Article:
Stronach oversees no fewer than nine tracks and training centers in the U.S., including Gulfstream, Pimlico and Santa Anita. In May, two months into what was a nationwide sports shutdown, Santa Anita brought in trailers – the type movie stars use on sets – and set up a bubble where jockeys could live. The movie industry had been shut down as well, the trailers were sitting around empty, and the idea was hatched to bring jockeys to live on Santa Anita’s sprawling grounds.

Besides, shutting down operations was never an option. Racehorses need humans to tend to them.

“Nobody could have predicted 2020 and the impact on people’s lives, livelihoods, sports,” Stronach said. “We’re fortunate that because of our ecosystem we could continue to operate. We’re incredibly fortunate that we had good fortune on our side in a terrible time.”

Stronach was a big force in changing the medication laws in racing to make it safer for the horses – her tracks, like Gulfstream, instituted many new rules before they became industry norms. She touts the strides her group have made to lure in a younger audience and is making plans now to add a synthetic option to Gulfstream’s surfaces along with the turf and dirt courses.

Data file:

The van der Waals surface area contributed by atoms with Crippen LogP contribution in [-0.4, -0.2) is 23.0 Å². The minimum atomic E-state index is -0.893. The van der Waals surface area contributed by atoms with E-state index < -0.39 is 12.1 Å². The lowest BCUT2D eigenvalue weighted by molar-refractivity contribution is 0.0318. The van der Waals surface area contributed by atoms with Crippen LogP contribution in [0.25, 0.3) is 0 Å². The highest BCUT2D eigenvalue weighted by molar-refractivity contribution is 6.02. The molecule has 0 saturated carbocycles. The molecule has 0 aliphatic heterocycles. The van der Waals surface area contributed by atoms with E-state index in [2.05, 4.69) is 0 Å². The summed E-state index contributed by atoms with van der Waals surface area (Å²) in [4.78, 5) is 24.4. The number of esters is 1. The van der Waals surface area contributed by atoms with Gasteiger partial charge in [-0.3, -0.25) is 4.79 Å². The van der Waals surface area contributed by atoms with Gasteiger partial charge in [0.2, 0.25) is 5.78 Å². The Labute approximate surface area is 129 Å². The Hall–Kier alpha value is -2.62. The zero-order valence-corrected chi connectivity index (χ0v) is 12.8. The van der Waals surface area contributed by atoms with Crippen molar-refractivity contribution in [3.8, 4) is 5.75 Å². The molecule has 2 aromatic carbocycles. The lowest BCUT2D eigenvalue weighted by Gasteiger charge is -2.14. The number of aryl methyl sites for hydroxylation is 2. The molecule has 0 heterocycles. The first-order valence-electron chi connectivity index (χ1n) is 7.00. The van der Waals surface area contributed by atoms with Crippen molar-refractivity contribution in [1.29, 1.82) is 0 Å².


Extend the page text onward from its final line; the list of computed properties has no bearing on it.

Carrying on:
She said bringing Pegasus back, despite the challenge of the pandemic, was also critical. It’s a day to celebrate, even just for a little while, after a year where such moments were in short supply.

“We have such a professional team, that I’m very proud to work with, that said, `We can do it,”‘ Stronach said. “And we’ll do everything we can to be able to sustain this sport.”

Appeals court strikes down federal horseracing rules act

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NEW ORLEANS — Congress unconstitutionally gave too much power to a nonprofit authority it created in 2020 to develop and enforce horseracing rules, a federal appeals court in New Orleans ruled Friday.

The 5th U.S. Circuit Court of Appeals said the Horseracing Integrity and Safety Act, or HISA, is “facially unconstitutional.”